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What causes ocular rosacea?

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Scientists don’t know exactly why it happens, but researchers have found that 85% of people with ocular rosacea have blocked oil glands around the edges of their eyelids. These glands prevent dryness. If they are blocked, the area around them can swell and get irritated. This can lead to redness and itching in your eyes and crust in your eyelashes. Some scientists believe mites -- tiny spider-like creatures that live in hair follicles on your face and lashes -- can block the glands.

From: What Is Ocular Rosacea? WebMD Medical Reference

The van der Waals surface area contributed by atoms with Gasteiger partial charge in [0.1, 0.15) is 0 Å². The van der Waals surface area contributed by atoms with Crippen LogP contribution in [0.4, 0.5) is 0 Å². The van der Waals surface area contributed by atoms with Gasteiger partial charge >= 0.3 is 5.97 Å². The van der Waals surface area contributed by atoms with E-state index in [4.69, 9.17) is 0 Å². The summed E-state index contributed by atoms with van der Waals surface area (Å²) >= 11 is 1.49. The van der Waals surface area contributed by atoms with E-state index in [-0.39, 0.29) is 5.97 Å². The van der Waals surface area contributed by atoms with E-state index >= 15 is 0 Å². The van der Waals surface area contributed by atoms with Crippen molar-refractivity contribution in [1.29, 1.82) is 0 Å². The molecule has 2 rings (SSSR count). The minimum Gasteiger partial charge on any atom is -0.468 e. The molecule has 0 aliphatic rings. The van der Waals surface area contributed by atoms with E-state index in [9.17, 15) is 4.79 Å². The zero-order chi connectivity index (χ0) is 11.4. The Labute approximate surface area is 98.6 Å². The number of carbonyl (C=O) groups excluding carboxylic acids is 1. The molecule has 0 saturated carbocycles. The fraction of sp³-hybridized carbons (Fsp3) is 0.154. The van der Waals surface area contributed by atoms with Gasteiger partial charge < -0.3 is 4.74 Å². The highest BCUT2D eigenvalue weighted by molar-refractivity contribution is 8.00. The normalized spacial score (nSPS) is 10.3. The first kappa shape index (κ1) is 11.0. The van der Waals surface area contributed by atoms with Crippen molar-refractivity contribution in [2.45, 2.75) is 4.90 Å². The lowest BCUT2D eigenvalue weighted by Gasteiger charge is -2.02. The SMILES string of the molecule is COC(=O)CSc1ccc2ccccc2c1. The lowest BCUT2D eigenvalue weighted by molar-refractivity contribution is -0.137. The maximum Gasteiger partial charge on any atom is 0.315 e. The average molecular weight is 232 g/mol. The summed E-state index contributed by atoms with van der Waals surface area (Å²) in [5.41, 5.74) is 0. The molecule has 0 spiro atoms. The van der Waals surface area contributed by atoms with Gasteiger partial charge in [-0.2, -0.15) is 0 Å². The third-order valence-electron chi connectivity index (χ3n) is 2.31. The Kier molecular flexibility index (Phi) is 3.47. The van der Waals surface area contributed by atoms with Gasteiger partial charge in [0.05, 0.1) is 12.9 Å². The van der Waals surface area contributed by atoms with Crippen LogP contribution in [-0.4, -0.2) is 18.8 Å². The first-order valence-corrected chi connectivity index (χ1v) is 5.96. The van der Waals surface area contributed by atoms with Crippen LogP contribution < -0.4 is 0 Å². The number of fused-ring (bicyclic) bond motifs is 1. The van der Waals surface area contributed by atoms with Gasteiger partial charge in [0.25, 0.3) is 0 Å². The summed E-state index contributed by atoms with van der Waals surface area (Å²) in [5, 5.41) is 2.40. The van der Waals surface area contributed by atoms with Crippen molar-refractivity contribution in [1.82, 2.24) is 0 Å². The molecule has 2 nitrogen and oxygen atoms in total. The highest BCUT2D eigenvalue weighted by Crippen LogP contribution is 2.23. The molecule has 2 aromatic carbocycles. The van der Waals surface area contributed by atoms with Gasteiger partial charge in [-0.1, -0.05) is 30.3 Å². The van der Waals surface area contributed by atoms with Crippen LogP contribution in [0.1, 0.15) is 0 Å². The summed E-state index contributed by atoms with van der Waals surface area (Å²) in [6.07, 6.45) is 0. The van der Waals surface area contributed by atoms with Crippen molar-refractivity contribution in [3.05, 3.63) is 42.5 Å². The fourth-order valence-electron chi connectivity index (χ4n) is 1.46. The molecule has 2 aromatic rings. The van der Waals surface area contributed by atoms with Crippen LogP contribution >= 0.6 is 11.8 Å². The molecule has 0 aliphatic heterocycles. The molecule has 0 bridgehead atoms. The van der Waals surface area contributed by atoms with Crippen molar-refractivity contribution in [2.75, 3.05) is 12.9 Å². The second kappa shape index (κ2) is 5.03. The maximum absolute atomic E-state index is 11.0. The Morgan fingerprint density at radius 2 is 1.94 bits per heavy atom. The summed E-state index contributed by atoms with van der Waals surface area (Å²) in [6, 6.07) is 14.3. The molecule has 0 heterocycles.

SOURCES:

University of Texas Health Science Center: “Ocular Rosacea.”

National Rosacea Society: “Frequently Asked Questions,” “Ocular Rosacea Can Threaten Sight,” “Researchers Make Advances in Understanding of Ocular Rosacea,” “What Your Eyes Might Be Telling You.”

Reviewed by Alan Kozarsky on May 11, 2018

SOURCES:

University of Texas Health Science Center: “Ocular Rosacea.”

National Rosacea Society: “Frequently Asked Questions,” “Ocular Rosacea Can Threaten Sight,” “Researchers Make Advances in Understanding of Ocular Rosacea,” “What Your Eyes Might Be Telling You.”

Reviewed by Alan Kozarsky on May 11, 2018

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Who is more likely to have ocular rosacea?

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